- Original design
- F3 Architects, 2018
The 2019 programme is now past. We will be launching the 2020 programme mid August 2020.
The project is arranged over three floors, including basement levels, to provide approximately 3,900m² of internal space.
The site for The Lodge lies within Metropolitan Green Belt and within the Forty Hill Conservation Area.
The accommodation is built on the site of the locally listed Myddelton Farm, and the scheme incorporates sensitive conversion of the original farmhouse, emphasising its key features and heritage, complemented by a new crescent shaped building containing the majority of bedroom suites.
The scheme comprises 45 bedrooms and associated facilities, treatment areas, catering and other services, and provides a flexible yet carefully designed space to enable essential uses, including first team pre-match preparations, pre-season training, academy matches, and accommodation for new or injured players, or guest teams. The basement is dedicated to wellness and recovery, with a fully equipped gym, altitude chamber, massage beds, strapping area, doctor’s surgery and a hydrotherapy spa with both hot and cold pools for recovery. Circadian rhythm strategy was implemented so that general lighting replicates natural daylight by automatically changing from cool to warm temperature light throughout a 24-hour cycle. This signals the body to either wake up more efficiently or prepares for sleep.
The Lodge combines unique architectural detailing with high performance, façade material selection to complement an organic form which has contributed to the local ecology and diverse architectural vernacular. This was achieved with no exposed or external services and the use of wood to give a contemporary feel, sensitive to its environment.
A key feature and a testament to the sensitive nature of the Lodge is the retained cedar atlas tree. The modern link building connecting heritage assets to the main crescent was formed around this tree.
The land to the east of the crescent building has been designed as a natural meadow with a key emphasis on enhancing biodiversity and softening the appearance of the facility.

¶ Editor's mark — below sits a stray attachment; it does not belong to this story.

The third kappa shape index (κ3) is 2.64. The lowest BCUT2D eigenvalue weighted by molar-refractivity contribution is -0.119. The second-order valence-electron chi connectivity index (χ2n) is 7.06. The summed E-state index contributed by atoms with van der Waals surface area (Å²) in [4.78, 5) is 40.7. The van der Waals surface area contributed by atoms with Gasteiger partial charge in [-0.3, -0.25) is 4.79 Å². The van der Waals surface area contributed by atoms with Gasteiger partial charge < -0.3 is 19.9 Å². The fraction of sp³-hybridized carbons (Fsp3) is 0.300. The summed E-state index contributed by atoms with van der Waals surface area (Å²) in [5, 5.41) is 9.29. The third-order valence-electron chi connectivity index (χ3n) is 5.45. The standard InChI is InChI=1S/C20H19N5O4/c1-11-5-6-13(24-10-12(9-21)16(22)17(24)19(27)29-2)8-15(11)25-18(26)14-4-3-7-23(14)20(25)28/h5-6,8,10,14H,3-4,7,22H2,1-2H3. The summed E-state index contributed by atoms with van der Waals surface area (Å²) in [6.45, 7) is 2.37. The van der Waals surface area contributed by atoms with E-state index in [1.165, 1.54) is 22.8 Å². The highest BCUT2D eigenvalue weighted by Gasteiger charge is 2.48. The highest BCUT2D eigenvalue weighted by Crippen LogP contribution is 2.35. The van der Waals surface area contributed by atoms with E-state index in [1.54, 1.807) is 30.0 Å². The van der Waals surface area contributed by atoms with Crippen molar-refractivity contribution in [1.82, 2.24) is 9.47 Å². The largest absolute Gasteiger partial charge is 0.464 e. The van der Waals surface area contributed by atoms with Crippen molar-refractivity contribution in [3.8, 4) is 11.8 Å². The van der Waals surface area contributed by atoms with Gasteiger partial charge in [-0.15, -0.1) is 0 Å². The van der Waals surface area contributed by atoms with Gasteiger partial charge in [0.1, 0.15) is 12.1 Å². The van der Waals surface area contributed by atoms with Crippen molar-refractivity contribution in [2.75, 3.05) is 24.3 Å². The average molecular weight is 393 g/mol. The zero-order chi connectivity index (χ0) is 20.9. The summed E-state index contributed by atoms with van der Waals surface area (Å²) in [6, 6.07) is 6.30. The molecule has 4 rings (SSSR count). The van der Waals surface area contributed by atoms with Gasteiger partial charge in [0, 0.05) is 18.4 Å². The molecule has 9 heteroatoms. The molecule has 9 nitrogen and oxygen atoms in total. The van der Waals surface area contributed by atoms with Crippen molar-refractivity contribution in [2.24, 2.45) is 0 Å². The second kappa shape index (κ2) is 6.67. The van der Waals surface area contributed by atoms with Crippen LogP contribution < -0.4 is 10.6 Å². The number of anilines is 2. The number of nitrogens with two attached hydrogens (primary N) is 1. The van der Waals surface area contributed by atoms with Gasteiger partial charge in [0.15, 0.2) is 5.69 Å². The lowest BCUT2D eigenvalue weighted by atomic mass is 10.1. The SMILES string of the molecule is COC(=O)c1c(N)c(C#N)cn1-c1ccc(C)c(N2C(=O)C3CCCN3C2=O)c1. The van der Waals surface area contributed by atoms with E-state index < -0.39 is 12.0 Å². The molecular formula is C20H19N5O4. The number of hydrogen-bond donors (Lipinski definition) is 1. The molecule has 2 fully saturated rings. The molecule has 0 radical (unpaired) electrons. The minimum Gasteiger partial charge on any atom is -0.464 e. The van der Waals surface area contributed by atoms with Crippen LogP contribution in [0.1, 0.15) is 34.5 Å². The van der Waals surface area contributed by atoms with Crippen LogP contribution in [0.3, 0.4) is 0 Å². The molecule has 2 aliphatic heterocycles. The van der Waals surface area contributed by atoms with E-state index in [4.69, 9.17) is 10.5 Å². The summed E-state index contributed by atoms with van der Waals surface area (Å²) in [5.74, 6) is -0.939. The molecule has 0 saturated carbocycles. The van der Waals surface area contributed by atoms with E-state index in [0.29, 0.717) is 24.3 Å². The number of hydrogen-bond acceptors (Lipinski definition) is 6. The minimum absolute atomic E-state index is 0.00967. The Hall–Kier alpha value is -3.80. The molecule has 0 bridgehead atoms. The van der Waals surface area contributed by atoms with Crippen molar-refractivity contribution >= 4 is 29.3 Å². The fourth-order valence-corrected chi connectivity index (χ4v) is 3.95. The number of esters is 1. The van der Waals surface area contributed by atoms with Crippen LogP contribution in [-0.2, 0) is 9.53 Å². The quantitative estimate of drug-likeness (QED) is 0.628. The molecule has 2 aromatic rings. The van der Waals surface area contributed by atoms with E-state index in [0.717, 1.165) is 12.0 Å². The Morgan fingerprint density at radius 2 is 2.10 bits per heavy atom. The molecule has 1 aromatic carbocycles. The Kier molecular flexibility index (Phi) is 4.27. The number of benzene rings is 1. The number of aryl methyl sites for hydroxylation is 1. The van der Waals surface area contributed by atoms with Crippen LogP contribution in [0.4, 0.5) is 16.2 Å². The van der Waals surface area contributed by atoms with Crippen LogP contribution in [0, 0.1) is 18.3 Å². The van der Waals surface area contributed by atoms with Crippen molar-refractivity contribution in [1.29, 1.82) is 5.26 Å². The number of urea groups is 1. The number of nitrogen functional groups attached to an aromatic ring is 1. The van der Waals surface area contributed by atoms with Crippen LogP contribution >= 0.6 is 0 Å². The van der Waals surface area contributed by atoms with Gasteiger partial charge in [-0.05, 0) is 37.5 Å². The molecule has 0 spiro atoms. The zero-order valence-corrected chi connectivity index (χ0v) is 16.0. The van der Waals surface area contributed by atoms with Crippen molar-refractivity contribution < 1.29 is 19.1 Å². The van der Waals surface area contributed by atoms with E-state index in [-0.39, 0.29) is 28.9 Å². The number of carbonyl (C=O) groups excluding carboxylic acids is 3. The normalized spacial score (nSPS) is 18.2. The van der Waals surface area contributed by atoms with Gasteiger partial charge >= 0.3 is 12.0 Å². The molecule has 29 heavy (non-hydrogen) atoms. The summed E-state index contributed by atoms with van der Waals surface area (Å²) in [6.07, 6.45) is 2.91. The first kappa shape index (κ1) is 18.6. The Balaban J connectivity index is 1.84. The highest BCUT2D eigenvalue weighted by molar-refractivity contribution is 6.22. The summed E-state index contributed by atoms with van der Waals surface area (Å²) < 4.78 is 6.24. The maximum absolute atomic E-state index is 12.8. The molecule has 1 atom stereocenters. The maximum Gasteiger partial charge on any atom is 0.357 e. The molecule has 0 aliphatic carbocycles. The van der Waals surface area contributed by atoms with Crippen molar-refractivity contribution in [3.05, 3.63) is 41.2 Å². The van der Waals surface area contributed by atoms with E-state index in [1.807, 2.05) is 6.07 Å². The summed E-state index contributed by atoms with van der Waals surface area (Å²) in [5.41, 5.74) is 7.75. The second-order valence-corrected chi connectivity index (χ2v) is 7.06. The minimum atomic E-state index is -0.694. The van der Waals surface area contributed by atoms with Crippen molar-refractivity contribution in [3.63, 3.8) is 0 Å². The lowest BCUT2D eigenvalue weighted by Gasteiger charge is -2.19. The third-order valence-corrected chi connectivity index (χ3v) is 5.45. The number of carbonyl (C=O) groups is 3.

1. The existing biodiversity on site has been preserved and enhanced by retaining existing vegetation where possible and creating new habitats and introducing new native plant species.
2. Minimise the visual impact of the facility from nearby residences utilising the screening qualities of existing and proposed planting.
3. Encourage wildlife by restricting access to management and maintenance operations.
4. A sensitive, light touch management regime is employed which allows the area to develop naturally whilst maintaining its largely open character.
These aims are achieved via the crescent building and the meadow landscape being designed in unison utilising green roof technology to extend the meadow up onto the roof, offsetting existing habitat lost within the building footprint. This approach also provides an opportunity to create a more varied topography, allowing for the creation of new habitats and greater screening and softening of views from nearby residences.
A part of the Lodge brief and design is the attention to health and well-being. The design team met with a sleep specialist adviser when developing the bedroom brief. As the Lodge is intended for maximum recovery, the bedrooms were designed to maximise sleep and prevent any interruption to REM sleep. This was achieved as follows;
• Circadian rhythm strategy was implemented so that general lighting replicates natural daylight by automatically changing from cool to warm temperature light throughout a 24-hour cycle. This signals the body to either wake up more efficiently or prepares for sleep.
• No direct light elements are visible.
• A red night light was provided to assist in night time trips to the WC without having to turn on a main light.
• A progressive soft and integrated wake-up alarm is used to not distress the end-user.
• The temperature defaults to 22°C and space under the bed was intentionally kept clear to reduce the build-up of condensation throughout the night.
• A specific colour spectrum of light was calculated which promotes healthy sleep.
• Only anti-microbial material has been used to prevent dust and repetitive cleaning resulting in high maintenance and replacement of fabrics.
Providing an open but private space for guests to socialise has been provided both internally and externally. For the Club’s first team, this emphasises an opportunity to bond amongst team mates.